Dear Abby: The needy partner has no partner

Dear Abby
| Jean Phillips

Dear Abby: I have been with my boyfriend for 11 years. In all this time, he has never asked me if I’m okay whenever I’ve been hurt. I got used to it, you might say. Well, I recently lost the ability to walk and ended up in a nursing home for rehab. My boyfriend would come to visit, but he never asked me about the progress. Also, when I showed him my progress, he didn’t act happy.

Now I’m home and he treats me like trash. I don’t know why. When I brought it up, he said he didn’t know why. Do I need to end this relationship so I can find someone who will support me and help me get back to 100%? Or should I stay and work on this relationship? Every day I am less happy.

— Bad in the Midwest

Dear Hurting, Your boyfriend of 11 years is not a breeder. The fact that he doesn’t ask if you’re hurt or hurt shows that he lacks empathy. If I had to hazard a guess, I’d say he’s treating you like trash now because he’s mad at you for needing his help and support. No amount of work on this will fix what’s missing from your character. Unless you want to be treated like this for the rest of your life, get rid of him.

Dear Abby: I have a co-worker with whom I share an office. We are cordial, but not friends. The problem is that he chews gum most of the day with his mouth open and occasionally takes it out. The noises it makes are extremely disturbing and disgust me. I’ve started wearing headphones and listening to music as often as possible to tune out his noises, but I find it a bit rude and impractical all day. I’m about to hook her up. Is there a polite way to let her know about the problem without disrupting our working relationship?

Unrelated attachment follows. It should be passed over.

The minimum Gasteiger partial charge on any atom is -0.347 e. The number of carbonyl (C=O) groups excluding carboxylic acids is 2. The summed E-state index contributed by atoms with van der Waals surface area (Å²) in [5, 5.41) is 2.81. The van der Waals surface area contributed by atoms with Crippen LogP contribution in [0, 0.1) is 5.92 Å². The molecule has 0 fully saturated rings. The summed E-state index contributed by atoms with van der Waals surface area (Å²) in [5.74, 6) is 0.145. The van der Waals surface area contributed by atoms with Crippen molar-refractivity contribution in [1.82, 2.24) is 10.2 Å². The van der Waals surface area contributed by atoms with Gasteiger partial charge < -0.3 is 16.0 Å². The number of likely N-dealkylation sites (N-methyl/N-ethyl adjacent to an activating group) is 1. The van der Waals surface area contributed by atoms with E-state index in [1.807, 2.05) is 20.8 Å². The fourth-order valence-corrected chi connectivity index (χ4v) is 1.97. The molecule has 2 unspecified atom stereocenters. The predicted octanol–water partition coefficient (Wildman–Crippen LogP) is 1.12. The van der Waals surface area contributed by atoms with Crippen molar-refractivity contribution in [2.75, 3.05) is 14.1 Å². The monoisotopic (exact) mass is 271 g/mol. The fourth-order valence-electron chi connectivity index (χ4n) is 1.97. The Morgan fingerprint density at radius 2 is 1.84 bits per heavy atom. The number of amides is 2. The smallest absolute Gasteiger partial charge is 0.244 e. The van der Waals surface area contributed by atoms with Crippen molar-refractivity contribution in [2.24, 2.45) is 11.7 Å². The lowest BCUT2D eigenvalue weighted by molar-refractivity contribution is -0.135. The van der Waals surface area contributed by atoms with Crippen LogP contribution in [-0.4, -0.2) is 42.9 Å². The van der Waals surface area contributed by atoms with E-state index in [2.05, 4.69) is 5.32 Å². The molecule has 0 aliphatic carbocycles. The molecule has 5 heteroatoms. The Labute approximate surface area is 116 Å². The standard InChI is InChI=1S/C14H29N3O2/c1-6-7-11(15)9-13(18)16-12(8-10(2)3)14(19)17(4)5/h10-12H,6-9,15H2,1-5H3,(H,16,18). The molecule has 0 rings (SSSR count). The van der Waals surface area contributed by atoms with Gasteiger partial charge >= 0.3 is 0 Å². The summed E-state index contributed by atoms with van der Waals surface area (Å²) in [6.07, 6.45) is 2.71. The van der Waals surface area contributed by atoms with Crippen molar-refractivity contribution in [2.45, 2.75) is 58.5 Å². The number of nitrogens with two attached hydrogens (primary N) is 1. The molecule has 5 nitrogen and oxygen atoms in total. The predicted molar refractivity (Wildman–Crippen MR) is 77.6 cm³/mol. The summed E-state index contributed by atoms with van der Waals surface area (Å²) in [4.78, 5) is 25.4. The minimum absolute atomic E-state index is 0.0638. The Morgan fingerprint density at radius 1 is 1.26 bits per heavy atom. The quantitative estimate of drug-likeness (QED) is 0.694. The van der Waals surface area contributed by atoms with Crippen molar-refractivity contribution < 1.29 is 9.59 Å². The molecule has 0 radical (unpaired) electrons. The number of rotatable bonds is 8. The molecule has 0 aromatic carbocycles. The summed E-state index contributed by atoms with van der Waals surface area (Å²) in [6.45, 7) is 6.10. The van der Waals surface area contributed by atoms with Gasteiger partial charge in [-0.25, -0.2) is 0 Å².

— About to explode

Dear Pop: Have a nice chat with that co-worker and ask him to let you know when he’s going to pop some gum so you can put on your headphones. Better to pop the cork in frustration.

Dear Abby: I am friends with a man in his 70s, 20 years older than me. I am concerned about his mobility. He is an independent spirit who lives alone. Lately, I’ve noticed that her strength and balance are waning, and I know that falls are serious for the elderly. I have shared my concerns with him, but he is proud and will not change his habits. Can you recommend a way to constructively talk to him about my concerns?

— Youngest boy in California

Dear Younger Boy: Have you tried talking to your friend about it? You may be able to contact him if you TELL him that you have noticed his balance problems and that there is help for them IF he tells his doctor what happened. A physiotherapist can help you with your problem, but only if you ask.

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